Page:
The adoption of Regulation (EC) No 1049/2001 on public access to documents held by the EU institutions was a benchmark in the long battle towards a more transparent European Union. In guaranteeing the “widest possible access to documents”, the Regulation establishes that Union documents are, as a main rule, available for the public. The right to access Union documents can be limited, when necessary, by reference to certain carefully limited criteria.
On 30 April 2008, the Commission proposed to reform Regulation 1049/2001. The stated objective is “increased transparency, increased access and increased outreach and understanding.”
However, many of the core elements of the proposal have been criticized by some of the Member States, Members of The European Parliament, and civil society. It has become apparent that the proposed amendments, while containing certain positive elements, are more likely to narrow the right of access to documents. If adopted as such, the proposal would constitute a significant step backwards as regards transparency in the European Union.
Because of these concerns, the Parliament of Finland and the Finish Ministry of Justice have jointly organized a panel discussion on 11 December in Brussels, which HEAL attended. It was meant to offer a forum for seeking alternative solutions to the challenges identified by the Commission.
The invited speakers included MEP’s, Finnish Ministers, people working in the Council, academics and the EU ombudsman. Almost unanimously, they expressed serious concerns about the Commission’s proposal.
The speakers discussed the merits of the current Regulation and pointed to the fact that the Regulation is fine as it is and actually doesn’t need a recast. It was also said that the Commission’s recast-proposal will lead to a significantly reduced access to Union documents, which will jeopardize the legitimacy and accountability of the European institutions and the ability for democratic scrutiny.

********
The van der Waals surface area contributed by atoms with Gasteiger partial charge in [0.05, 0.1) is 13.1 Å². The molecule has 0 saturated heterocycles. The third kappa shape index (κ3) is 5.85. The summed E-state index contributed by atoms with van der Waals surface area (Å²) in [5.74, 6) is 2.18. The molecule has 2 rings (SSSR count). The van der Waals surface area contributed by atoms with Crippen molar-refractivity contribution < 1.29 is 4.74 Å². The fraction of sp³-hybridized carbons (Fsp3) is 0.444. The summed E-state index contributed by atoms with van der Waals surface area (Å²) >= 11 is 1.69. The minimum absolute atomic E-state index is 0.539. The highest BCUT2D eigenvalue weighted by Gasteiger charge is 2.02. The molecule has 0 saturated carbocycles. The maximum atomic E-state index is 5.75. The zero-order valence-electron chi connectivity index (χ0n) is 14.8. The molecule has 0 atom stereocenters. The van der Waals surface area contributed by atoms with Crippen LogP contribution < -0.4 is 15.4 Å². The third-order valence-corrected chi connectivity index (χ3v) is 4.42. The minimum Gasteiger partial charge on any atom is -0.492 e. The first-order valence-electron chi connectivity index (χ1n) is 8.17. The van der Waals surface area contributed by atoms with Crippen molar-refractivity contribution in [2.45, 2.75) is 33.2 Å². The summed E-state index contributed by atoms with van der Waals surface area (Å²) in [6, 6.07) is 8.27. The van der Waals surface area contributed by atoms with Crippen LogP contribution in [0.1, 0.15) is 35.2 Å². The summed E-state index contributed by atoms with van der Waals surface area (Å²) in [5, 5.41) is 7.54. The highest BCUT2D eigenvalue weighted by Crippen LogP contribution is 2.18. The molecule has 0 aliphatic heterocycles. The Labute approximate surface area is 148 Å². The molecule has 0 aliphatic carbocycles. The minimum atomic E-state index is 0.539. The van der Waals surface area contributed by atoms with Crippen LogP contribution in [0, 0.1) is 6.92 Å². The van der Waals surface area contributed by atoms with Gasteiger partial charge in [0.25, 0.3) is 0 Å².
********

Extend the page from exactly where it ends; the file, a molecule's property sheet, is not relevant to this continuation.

The problems identified in the Commission’s proposal include the definition of a “document” (which will be narrowed), the access to electronic databases and legal documents and Member States’ right to veto access to certain documents.
The speakers also made suggestions to improve the access to documents. Tony Bunyan, of Statewatch, suggested that there should be a possibility to request all the documents related to a certain subject (as opposed to explicitly having to give the reference of the exact document one wants). He also proposed that when the Commission issues a press release, all the relevant documents should be published on the same webpage at the time of the release, so as to allow journalists to verify the content of the press release.
The seminar was closed by Jacob Söderman, Vice-Chairman of the Constitutional Law Committee of the Parliament of Finland and the first European Ombudsman. Söderman reiterated the call of the other speakers to the Commission not to adopt the new proposal. He called the proposal an assault on citizen’s rights and emphasised the importance of transparency. Free access to documents is essential, because it is only on the basis of these documents that broad public debate on policy issues can take place. This is a fundamental feature of a democratic society.
What is at stake is citizens’ fundamental right to know - nothing more, nothing less.
Written on 15 December 2008.